Notably, you may recall that we filed a motion to dismiss at the outset of the case, arguing that all of the swarm are indispensable parties. Joinder is either proper or its not. The court rejected that argument and denied our motion.

Interestingly, the court’s opinion memorandum opinion issued today held that joinder is not approprriate in a bittorrent case:

I now believe that joinder of multiple defendants in a single complaint alleging copyright infringement through the use of BitTorrent technology is neither necessary nor appropriate. …  As I held then and believe even more firmly now, members of BitTorrent “swarms” are not essential parties for copyright infringement suits involving BitTorrent technology because the “swarm” is formed automatically by the software, and not by any actual association of these defendants. Moreover, there are downsides to allowing permissive joinder. As trial judges are well aware, a large number of defendants in a single complaint poses significant management problems and often delays disposition of cases. Further, joining multiple defendants allows the plaintiff to avoid separate filing fees, and also pressures individual defendants to settle because their costs of defending a multi-party case are likely to be larger than if there is only one defendant. For these reasons, and based on the record made in this case, I recommend against requiring joinder under Rule 19 and also against allowing it under Rule 20(a).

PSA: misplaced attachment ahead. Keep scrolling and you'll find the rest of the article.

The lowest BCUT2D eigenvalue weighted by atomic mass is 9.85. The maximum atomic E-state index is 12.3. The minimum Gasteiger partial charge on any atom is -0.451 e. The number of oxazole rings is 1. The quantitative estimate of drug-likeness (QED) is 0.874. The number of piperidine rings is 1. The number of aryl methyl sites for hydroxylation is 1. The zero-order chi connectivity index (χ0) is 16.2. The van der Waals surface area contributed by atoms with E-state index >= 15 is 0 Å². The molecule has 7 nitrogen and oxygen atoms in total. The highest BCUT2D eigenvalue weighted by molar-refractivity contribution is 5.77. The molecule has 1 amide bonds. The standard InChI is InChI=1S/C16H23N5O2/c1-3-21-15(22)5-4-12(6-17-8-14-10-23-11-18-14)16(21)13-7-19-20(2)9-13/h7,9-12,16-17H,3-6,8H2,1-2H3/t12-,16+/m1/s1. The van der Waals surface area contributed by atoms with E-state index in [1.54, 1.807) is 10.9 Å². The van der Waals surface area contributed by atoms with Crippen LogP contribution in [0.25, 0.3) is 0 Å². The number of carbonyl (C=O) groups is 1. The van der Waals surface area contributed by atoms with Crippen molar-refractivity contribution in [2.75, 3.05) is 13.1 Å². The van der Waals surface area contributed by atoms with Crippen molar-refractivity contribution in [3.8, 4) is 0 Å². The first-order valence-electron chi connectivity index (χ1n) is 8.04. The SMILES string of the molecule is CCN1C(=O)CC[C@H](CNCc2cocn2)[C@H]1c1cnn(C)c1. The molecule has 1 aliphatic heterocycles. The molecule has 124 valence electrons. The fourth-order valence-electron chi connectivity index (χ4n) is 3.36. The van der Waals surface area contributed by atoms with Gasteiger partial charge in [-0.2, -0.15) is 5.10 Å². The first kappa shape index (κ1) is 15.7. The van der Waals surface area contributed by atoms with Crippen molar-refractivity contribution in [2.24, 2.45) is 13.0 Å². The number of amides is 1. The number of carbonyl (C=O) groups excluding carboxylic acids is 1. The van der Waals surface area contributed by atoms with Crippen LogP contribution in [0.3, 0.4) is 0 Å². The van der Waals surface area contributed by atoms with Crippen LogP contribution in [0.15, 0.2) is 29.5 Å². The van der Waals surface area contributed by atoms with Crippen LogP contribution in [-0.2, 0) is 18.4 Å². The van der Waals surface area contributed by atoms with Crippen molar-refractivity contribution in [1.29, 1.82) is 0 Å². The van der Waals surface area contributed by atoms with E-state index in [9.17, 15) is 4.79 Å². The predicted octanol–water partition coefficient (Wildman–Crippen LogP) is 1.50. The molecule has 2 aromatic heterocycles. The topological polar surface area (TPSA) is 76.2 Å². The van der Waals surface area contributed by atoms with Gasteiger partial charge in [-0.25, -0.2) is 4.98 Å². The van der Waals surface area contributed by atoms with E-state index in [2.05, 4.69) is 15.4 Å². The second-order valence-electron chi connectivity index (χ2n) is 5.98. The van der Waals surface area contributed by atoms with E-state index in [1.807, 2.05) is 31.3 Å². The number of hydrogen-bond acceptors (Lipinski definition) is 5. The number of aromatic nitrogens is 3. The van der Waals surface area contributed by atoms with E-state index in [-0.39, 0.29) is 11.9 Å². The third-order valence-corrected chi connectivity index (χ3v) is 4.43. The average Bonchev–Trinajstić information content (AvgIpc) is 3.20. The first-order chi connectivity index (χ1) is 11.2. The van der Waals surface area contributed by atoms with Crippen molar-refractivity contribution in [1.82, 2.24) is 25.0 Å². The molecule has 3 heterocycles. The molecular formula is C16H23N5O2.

While this opinion will most likely end the era of massively joined bittorrent actions, I don’t think this is the end of torrent lawsuits. I suspect you will see more actions filed against individuals accused of massive infringement.

But absent massive joinder actions, is this the end of what is popularly characterized as “copyright trolling?” Does this mean that now plaintiffs will be more willing to take their cases to trial?

We shall see.

You may also recall that last year, I wrote an article suggesting that mass joinder actions may be better for individual John Doe defendants.

There is a lot going on in this opinion, and I’m sure you will all have interesting takeaways from it.


Talking Torrents: Some Thoughts on Prosecuting and Defending Bittorrent Cases

June 16, 2013

600px-US-CopyrightOffice-SealMany of you have heard of bittorrent litigation by now. In short, copyright holders will sue a group of people sharing their work on bittorrent. Often the lawsuits involve pornographic movies. Many of these lawsuits also involve large amounts of defendants, e.g., Media Company v. Does 1-50, which has lead to significant amounts of criticism. This month I had the pleasure of defending the first ever bittorent case to ever see the inside of a courtroom in the Bellwether Trial – Malibu Media v. Does 1, 13, and 16.

When it comes to the nuts and bolts of litigating bittorrent cases, there is a popular narrative on the internet. It goes something like this: all the cases are a mass extortion scheme, the people accused were picked out of a hat, no one pirates anything on the internet, nothing could ever be proven in court, and if you just fight them a little bit these guys will run away and probably get sanctioned like Prenda Law.